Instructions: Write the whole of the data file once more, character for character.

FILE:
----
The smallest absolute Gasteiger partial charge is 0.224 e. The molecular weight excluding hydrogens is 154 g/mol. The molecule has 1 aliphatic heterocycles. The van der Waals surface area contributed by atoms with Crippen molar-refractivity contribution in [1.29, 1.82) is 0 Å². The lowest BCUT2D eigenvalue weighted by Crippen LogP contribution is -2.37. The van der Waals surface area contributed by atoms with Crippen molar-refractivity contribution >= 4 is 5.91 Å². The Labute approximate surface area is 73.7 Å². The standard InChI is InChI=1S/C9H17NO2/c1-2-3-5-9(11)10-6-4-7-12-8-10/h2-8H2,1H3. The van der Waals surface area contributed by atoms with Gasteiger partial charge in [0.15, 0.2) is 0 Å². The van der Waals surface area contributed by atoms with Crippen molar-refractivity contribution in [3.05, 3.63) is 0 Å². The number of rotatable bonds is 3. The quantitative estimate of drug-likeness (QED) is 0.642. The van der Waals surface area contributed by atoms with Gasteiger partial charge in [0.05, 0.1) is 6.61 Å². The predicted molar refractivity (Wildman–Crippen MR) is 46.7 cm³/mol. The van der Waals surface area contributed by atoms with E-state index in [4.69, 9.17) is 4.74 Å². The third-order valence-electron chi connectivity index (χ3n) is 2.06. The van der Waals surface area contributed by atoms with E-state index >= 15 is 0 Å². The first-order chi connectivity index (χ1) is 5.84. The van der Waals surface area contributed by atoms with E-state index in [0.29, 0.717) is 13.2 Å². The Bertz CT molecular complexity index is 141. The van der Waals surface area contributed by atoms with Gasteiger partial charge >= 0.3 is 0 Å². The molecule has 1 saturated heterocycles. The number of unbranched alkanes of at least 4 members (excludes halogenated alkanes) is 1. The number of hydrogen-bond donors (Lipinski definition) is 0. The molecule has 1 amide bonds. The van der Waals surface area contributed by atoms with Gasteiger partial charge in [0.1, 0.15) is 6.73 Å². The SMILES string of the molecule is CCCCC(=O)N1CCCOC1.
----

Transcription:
The smallest absolute Gasteiger partial charge is 0.224 e. The molecular weight excluding hydrogens is 154 g/mol. The molecule has 1 aliphatic heterocycles. The van der Waals surface area contributed by atoms with Crippen molar-refractivity contribution in [1.29, 1.82) is 0 Å². The lowest BCUT2D eigenvalue weighted by Crippen LogP contribution is -2.37. The van der Waals surface area contributed by atoms with Crippen molar-refractivity contribution >= 4 is 5.91 Å². The Labute approximate surface area is 73.7 Å². The standard InChI is InChI=1S/C9H17NO2/c1-2-3-5-9(11)10-6-4-7-12-8-10/h2-8H2,1H3. The van der Waals surface area contributed by atoms with Gasteiger partial charge in [0.15, 0.2) is 0 Å². The van der Waals surface area contributed by atoms with Crippen molar-refractivity contribution in [3.05, 3.63) is 0 Å². The number of rotatable bonds is 3. The quantitative estimate of drug-likeness (QED) is 0.642. The van der Waals surface area contributed by atoms with Gasteiger partial charge in [0.05, 0.1) is 6.61 Å². The predicted molar refractivity (Wildman–Crippen MR) is 46.7 cm³/mol. The van der Waals surface area contributed by atoms with E-state index in [4.69, 9.17) is 4.74 Å². The third-order valence-electron chi connectivity index (χ3n) is 2.06. The van der Waals surface area contributed by atoms with E-state index >= 15 is 0 Å². The first-order chi connectivity index (χ1) is 5.84. The van der Waals surface area contributed by atoms with E-state index in [0.29, 0.717) is 13.2 Å². The Bertz CT molecular complexity index is 141. The van der Waals surface area contributed by atoms with Gasteiger partial charge >= 0.3 is 0 Å². The molecule has 1 saturated heterocycles. The number of unbranched alkanes of at least 4 members (excludes halogenated alkanes) is 1. The number of hydrogen-bond donors (Lipinski definition) is 0. The molecule has 1 amide bonds. The van der Waals surface area contributed by atoms with Gasteiger partial charge in [0.1, 0.15) is 6.73 Å². The SMILES string of the molecule is CCCCC(=O)N1CCCOC1.